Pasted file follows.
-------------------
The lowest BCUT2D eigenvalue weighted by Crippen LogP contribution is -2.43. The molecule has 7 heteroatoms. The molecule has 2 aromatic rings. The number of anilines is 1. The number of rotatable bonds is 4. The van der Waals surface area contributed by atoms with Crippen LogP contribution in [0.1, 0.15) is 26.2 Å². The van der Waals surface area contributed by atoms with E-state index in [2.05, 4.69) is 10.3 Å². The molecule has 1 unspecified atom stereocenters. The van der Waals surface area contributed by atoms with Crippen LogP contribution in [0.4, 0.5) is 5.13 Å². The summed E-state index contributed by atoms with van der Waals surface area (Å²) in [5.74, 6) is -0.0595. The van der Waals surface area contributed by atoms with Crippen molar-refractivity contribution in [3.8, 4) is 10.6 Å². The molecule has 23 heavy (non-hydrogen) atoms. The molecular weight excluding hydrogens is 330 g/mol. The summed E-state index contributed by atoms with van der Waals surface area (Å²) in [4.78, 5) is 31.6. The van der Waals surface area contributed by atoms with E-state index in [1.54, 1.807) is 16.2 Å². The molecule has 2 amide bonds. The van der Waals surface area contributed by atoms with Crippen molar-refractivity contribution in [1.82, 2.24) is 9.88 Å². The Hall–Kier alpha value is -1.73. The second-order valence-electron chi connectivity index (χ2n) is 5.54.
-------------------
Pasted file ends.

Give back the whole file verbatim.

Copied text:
The lowest BCUT2D eigenvalue weighted by Crippen LogP contribution is -2.43. The molecule has 7 heteroatoms. The molecule has 2 aromatic rings. The number of anilines is 1. The number of rotatable bonds is 4. The van der Waals surface area contributed by atoms with Crippen LogP contribution in [0.1, 0.15) is 26.2 Å². The van der Waals surface area contributed by atoms with E-state index in [2.05, 4.69) is 10.3 Å². The molecule has 1 unspecified atom stereocenters. The van der Waals surface area contributed by atoms with Crippen LogP contribution in [0.4, 0.5) is 5.13 Å². The summed E-state index contributed by atoms with van der Waals surface area (Å²) in [5.74, 6) is -0.0595. The van der Waals surface area contributed by atoms with Crippen molar-refractivity contribution in [3.8, 4) is 10.6 Å². The molecule has 23 heavy (non-hydrogen) atoms. The molecular weight excluding hydrogens is 330 g/mol. The summed E-state index contributed by atoms with van der Waals surface area (Å²) in [4.78, 5) is 31.6. The van der Waals surface area contributed by atoms with E-state index in [1.54, 1.807) is 16.2 Å². The molecule has 2 amide bonds. The van der Waals surface area contributed by atoms with Crippen molar-refractivity contribution in [1.82, 2.24) is 9.88 Å². The Hall–Kier alpha value is -1.73. The second-order valence-electron chi connectivity index (χ2n) is 5.54.